So what does the report say about West Virginia? The state ranked 46th of 51 (D.C. was included) in return on taxpayer money. The good news is that the tax rate rank is not oppressive. West Virginia was ranked 18th, top 35%, in terms of how much taxes its citizens pay annually. Wallethub estimated that the average West Virginian pays $6,598 annually in taxes, which is 5% below the national average. The bad news is that our overall government services rank 47th, according to this organization.
There are a few graphics that break down the metrics by government service. West Virginia is featured in two of them.
However, there is a bigger point to be drawn from this report. Could West Virginia improve its quality of public services by increasing or reducing the tax rate? Given that the state already collects below the national average in taxes, one might say that raising the tax rate to the national average or beyond could give the government more resources with which to improve health services, reduce crime, or build infrastructure. This makes good sense, but the state by state picture muddies this clear reasoning a bit.
West Virginia would hope to move downward on the above graph. That would indicate better public services. The trend line would indicate that increasing taxes marginally would help that. However, the chart shows plenty of states with low taxes and high government service rates. Look at the cluster of five states in the lower left hand corner that rank in the top ten in low tax rates and in the top twenty in government services. Those states are: Wyoming, South Dakota, North Dakota, Washington, and Colorado. Of those states, South Dakota, Washington, and Wyoming have no income taxes. On the other end of the spectrum, the state with the highest tax rate rank, New York, has the 25th best public services. So New York has high tax rates and is in the middle in terms of services. California has the second highest tax rate rank and is 38th in public provisions.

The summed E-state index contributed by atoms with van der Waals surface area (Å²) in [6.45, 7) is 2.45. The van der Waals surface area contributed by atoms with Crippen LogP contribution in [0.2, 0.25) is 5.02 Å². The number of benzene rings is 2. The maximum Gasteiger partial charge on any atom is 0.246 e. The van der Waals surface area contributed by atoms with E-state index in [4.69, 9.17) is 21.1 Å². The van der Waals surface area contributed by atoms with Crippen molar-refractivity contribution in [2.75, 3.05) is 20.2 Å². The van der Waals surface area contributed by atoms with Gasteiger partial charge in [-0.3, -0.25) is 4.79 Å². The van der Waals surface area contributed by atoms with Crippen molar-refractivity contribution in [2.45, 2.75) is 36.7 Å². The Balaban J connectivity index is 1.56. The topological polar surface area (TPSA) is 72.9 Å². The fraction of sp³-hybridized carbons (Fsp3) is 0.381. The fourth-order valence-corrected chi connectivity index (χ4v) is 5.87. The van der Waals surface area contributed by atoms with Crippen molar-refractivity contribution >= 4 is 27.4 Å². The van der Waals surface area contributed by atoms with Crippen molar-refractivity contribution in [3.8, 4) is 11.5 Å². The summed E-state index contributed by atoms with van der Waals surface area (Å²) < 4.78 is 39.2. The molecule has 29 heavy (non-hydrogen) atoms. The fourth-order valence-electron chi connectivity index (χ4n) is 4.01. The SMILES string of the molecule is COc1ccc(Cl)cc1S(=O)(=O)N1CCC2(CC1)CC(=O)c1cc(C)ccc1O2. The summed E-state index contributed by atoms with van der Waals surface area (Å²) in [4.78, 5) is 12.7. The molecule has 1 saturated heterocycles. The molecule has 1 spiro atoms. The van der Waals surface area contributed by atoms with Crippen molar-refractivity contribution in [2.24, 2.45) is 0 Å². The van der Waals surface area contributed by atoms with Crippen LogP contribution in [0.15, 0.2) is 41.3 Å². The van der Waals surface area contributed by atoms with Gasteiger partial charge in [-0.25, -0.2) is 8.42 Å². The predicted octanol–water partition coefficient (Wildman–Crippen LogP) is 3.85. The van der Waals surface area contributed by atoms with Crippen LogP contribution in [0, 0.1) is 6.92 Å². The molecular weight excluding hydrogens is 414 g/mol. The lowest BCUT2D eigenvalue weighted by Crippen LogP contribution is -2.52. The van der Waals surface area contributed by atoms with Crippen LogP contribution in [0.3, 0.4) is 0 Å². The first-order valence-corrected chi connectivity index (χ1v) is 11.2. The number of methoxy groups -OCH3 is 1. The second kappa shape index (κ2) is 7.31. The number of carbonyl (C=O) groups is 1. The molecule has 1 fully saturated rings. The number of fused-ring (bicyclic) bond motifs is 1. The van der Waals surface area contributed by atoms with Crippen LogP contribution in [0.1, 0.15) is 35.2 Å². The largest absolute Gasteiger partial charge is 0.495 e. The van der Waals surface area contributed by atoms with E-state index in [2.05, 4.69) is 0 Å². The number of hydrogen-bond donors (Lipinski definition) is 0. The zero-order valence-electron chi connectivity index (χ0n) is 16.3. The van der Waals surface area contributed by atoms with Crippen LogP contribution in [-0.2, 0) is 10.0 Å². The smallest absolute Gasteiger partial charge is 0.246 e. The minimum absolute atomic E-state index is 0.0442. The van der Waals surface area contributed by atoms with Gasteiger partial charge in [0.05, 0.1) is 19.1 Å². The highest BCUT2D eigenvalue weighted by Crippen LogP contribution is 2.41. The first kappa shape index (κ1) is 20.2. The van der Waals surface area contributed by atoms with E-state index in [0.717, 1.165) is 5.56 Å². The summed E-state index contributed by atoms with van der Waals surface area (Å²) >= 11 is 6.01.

Complicating the relationship further are states with high tax rates and highly rated government services. Iowa, Nebraska, and Vermont all rank in the top ten highest tax rates and provide top ten quality public services. All three states have a progressive income tax that is steeper than West Virginia's.
So what is the lesson from all this data? Should West Virginia lower or increase tax rates? And if so, which ones should it lower or raise? The main moral seems to be that rates are not as important as quality decision making. The efficiency with which a state government spends money is more important than the amount collected. Finding cost effective ways to improve infrastructure, schools, air and water quality, and health services is the best route. That is easier said than done though. Building bridges or hospitals takes money. Increasing safety requires better training or more officers or both. And improving education starts with better teachers and teacher training. It requires as much dedication from the populace to provide these services as it does the state to facilitate them. Teachers and police officers taking pride in their work and looking for innovative ways to improve their community are just as important as the politicians hoping to effectively parse through the tax code.